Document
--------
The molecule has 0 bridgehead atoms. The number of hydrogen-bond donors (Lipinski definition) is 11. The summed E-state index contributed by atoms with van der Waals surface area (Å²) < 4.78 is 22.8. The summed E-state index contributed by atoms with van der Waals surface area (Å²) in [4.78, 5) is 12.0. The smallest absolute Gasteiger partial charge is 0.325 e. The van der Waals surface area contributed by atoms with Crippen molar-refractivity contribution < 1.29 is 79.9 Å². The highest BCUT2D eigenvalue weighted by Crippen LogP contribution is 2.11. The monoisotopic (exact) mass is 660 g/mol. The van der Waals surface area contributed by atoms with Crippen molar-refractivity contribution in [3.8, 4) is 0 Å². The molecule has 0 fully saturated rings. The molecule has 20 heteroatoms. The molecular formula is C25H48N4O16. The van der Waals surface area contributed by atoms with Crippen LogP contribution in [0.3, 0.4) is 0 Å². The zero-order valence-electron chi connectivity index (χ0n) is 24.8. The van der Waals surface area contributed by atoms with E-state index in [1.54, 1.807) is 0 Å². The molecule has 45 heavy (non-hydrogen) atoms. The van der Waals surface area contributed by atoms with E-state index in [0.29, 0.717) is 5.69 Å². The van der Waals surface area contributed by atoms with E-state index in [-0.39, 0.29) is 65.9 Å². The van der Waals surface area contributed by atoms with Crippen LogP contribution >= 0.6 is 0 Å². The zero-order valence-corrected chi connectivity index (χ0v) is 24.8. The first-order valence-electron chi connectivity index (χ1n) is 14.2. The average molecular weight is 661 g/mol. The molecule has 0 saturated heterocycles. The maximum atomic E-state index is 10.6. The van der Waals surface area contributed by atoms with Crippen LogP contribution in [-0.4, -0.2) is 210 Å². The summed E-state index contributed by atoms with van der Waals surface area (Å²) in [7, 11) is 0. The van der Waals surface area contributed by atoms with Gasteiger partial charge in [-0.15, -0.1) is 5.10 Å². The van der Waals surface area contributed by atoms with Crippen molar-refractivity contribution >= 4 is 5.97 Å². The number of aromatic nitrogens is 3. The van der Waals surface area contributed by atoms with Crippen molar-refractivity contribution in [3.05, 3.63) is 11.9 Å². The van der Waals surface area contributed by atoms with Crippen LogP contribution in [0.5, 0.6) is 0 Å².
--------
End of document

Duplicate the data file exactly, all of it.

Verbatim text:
The molecule has 0 bridgehead atoms. The number of hydrogen-bond donors (Lipinski definition) is 11. The summed E-state index contributed by atoms with van der Waals surface area (Å²) < 4.78 is 22.8. The summed E-state index contributed by atoms with van der Waals surface area (Å²) in [4.78, 5) is 12.0. The smallest absolute Gasteiger partial charge is 0.325 e. The van der Waals surface area contributed by atoms with Crippen molar-refractivity contribution < 1.29 is 79.9 Å². The highest BCUT2D eigenvalue weighted by Crippen LogP contribution is 2.11. The monoisotopic (exact) mass is 660 g/mol. The van der Waals surface area contributed by atoms with Crippen molar-refractivity contribution in [3.8, 4) is 0 Å². The molecule has 0 fully saturated rings. The molecule has 20 heteroatoms. The molecular formula is C25H48N4O16. The van der Waals surface area contributed by atoms with Crippen LogP contribution in [0.3, 0.4) is 0 Å². The zero-order valence-electron chi connectivity index (χ0n) is 24.8. The van der Waals surface area contributed by atoms with E-state index in [1.54, 1.807) is 0 Å². The molecule has 45 heavy (non-hydrogen) atoms. The van der Waals surface area contributed by atoms with E-state index in [0.29, 0.717) is 5.69 Å². The van der Waals surface area contributed by atoms with E-state index in [-0.39, 0.29) is 65.9 Å². The van der Waals surface area contributed by atoms with Crippen LogP contribution >= 0.6 is 0 Å². The zero-order valence-corrected chi connectivity index (χ0v) is 24.8. The first-order valence-electron chi connectivity index (χ1n) is 14.2. The average molecular weight is 661 g/mol. The molecule has 0 saturated heterocycles. The maximum atomic E-state index is 10.6. The van der Waals surface area contributed by atoms with Crippen LogP contribution in [-0.4, -0.2) is 210 Å². The summed E-state index contributed by atoms with van der Waals surface area (Å²) in [7, 11) is 0. The van der Waals surface area contributed by atoms with Gasteiger partial charge in [-0.15, -0.1) is 5.10 Å². The van der Waals surface area contributed by atoms with Crippen molar-refractivity contribution >= 4 is 5.97 Å². The number of aromatic nitrogens is 3. The van der Waals surface area contributed by atoms with Crippen molar-refractivity contribution in [3.05, 3.63) is 11.9 Å². The van der Waals surface area contributed by atoms with Crippen LogP contribution in [0.5, 0.6) is 0 Å².